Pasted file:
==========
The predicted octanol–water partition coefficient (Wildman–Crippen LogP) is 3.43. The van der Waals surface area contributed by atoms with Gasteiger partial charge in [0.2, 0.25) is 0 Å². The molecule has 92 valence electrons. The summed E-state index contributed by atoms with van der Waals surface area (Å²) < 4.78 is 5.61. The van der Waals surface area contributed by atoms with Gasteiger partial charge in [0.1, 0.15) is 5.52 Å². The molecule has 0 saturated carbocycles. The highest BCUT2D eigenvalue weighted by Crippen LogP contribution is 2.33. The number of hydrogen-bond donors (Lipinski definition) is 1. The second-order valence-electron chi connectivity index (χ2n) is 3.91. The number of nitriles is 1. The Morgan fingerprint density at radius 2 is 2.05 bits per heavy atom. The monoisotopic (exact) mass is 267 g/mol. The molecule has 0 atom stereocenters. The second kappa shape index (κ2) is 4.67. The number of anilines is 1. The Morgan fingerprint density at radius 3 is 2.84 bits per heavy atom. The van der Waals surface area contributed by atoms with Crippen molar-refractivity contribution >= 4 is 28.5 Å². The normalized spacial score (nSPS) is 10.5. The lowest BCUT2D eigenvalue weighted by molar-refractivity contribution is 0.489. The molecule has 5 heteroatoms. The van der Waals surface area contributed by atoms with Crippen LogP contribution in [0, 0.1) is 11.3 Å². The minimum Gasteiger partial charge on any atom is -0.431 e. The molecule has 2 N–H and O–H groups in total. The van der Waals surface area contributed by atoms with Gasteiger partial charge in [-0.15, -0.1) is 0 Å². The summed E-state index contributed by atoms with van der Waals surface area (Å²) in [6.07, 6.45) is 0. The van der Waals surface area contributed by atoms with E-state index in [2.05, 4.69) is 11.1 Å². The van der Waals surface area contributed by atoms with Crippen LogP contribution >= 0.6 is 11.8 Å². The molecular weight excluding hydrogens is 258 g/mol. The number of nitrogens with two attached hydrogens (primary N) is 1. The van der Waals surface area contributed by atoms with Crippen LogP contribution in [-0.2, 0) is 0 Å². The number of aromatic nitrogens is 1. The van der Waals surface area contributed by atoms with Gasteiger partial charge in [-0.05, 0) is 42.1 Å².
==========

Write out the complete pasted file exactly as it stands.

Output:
The predicted octanol–water partition coefficient (Wildman–Crippen LogP) is 3.43. The van der Waals surface area contributed by atoms with Gasteiger partial charge in [0.2, 0.25) is 0 Å². The molecule has 92 valence electrons. The summed E-state index contributed by atoms with van der Waals surface area (Å²) < 4.78 is 5.61. The van der Waals surface area contributed by atoms with Gasteiger partial charge in [0.1, 0.15) is 5.52 Å². The molecule has 0 saturated carbocycles. The highest BCUT2D eigenvalue weighted by Crippen LogP contribution is 2.33. The number of hydrogen-bond donors (Lipinski definition) is 1. The second-order valence-electron chi connectivity index (χ2n) is 3.91. The number of nitriles is 1. The Morgan fingerprint density at radius 2 is 2.05 bits per heavy atom. The monoisotopic (exact) mass is 267 g/mol. The molecule has 0 atom stereocenters. The second kappa shape index (κ2) is 4.67. The number of anilines is 1. The Morgan fingerprint density at radius 3 is 2.84 bits per heavy atom. The van der Waals surface area contributed by atoms with Crippen molar-refractivity contribution >= 4 is 28.5 Å². The normalized spacial score (nSPS) is 10.5. The lowest BCUT2D eigenvalue weighted by molar-refractivity contribution is 0.489. The molecule has 5 heteroatoms. The van der Waals surface area contributed by atoms with Crippen LogP contribution in [0, 0.1) is 11.3 Å². The minimum Gasteiger partial charge on any atom is -0.431 e. The molecule has 2 N–H and O–H groups in total. The van der Waals surface area contributed by atoms with Gasteiger partial charge in [-0.15, -0.1) is 0 Å². The summed E-state index contributed by atoms with van der Waals surface area (Å²) in [6.07, 6.45) is 0. The van der Waals surface area contributed by atoms with E-state index in [2.05, 4.69) is 11.1 Å². The van der Waals surface area contributed by atoms with Crippen LogP contribution >= 0.6 is 11.8 Å². The molecular weight excluding hydrogens is 258 g/mol. The number of nitrogens with two attached hydrogens (primary N) is 1. The van der Waals surface area contributed by atoms with Crippen LogP contribution in [-0.2, 0) is 0 Å². The number of aromatic nitrogens is 1. The van der Waals surface area contributed by atoms with Gasteiger partial charge in [-0.05, 0) is 42.1 Å².